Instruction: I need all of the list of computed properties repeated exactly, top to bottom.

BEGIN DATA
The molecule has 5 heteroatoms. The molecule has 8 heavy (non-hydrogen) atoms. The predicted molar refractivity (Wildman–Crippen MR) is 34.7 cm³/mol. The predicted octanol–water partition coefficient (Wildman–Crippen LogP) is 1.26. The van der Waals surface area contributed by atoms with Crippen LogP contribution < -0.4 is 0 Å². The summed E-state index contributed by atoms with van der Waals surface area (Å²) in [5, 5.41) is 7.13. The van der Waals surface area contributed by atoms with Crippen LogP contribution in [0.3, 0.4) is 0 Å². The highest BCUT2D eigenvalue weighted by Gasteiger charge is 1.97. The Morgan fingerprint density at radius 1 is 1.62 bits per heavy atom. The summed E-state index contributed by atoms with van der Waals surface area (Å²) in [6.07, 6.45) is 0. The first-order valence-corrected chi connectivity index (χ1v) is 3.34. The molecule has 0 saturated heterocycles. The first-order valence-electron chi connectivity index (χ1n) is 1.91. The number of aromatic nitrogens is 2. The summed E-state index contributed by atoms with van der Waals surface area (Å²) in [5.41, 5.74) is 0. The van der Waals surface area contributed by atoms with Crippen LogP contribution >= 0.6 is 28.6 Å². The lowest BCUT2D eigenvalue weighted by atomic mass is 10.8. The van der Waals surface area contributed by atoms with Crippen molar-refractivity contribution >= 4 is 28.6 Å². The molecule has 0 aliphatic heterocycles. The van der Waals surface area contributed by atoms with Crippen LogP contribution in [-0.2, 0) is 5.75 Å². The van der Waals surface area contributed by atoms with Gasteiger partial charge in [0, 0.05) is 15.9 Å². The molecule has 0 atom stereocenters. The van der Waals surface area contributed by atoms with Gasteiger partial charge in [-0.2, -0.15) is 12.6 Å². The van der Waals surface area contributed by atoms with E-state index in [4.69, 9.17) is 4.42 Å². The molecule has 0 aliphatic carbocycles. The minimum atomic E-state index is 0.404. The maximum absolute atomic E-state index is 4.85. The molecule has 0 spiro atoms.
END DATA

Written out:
The molecule has 5 heteroatoms. The molecule has 8 heavy (non-hydrogen) atoms. The predicted molar refractivity (Wildman–Crippen MR) is 34.7 cm³/mol. The predicted octanol–water partition coefficient (Wildman–Crippen LogP) is 1.26. The van der Waals surface area contributed by atoms with Crippen LogP contribution < -0.4 is 0 Å². The summed E-state index contributed by atoms with van der Waals surface area (Å²) in [5, 5.41) is 7.13. The van der Waals surface area contributed by atoms with Crippen LogP contribution in [0.3, 0.4) is 0 Å². The highest BCUT2D eigenvalue weighted by Gasteiger charge is 1.97. The Morgan fingerprint density at radius 1 is 1.62 bits per heavy atom. The summed E-state index contributed by atoms with van der Waals surface area (Å²) in [6.07, 6.45) is 0. The first-order valence-corrected chi connectivity index (χ1v) is 3.34. The molecule has 0 saturated heterocycles. The first-order valence-electron chi connectivity index (χ1n) is 1.91. The number of aromatic nitrogens is 2. The summed E-state index contributed by atoms with van der Waals surface area (Å²) in [5.41, 5.74) is 0. The van der Waals surface area contributed by atoms with Crippen LogP contribution >= 0.6 is 28.6 Å². The lowest BCUT2D eigenvalue weighted by atomic mass is 10.8. The van der Waals surface area contributed by atoms with Crippen molar-refractivity contribution >= 4 is 28.6 Å². The molecule has 0 aliphatic heterocycles. The van der Waals surface area contributed by atoms with Crippen LogP contribution in [-0.2, 0) is 5.75 Å². The van der Waals surface area contributed by atoms with Gasteiger partial charge in [0, 0.05) is 15.9 Å². The molecule has 0 atom stereocenters. The van der Waals surface area contributed by atoms with Gasteiger partial charge in [-0.2, -0.15) is 12.6 Å². The van der Waals surface area contributed by atoms with E-state index in [4.69, 9.17) is 4.42 Å². The molecule has 0 aliphatic carbocycles. The minimum atomic E-state index is 0.404. The maximum absolute atomic E-state index is 4.85. The molecule has 0 spiro atoms.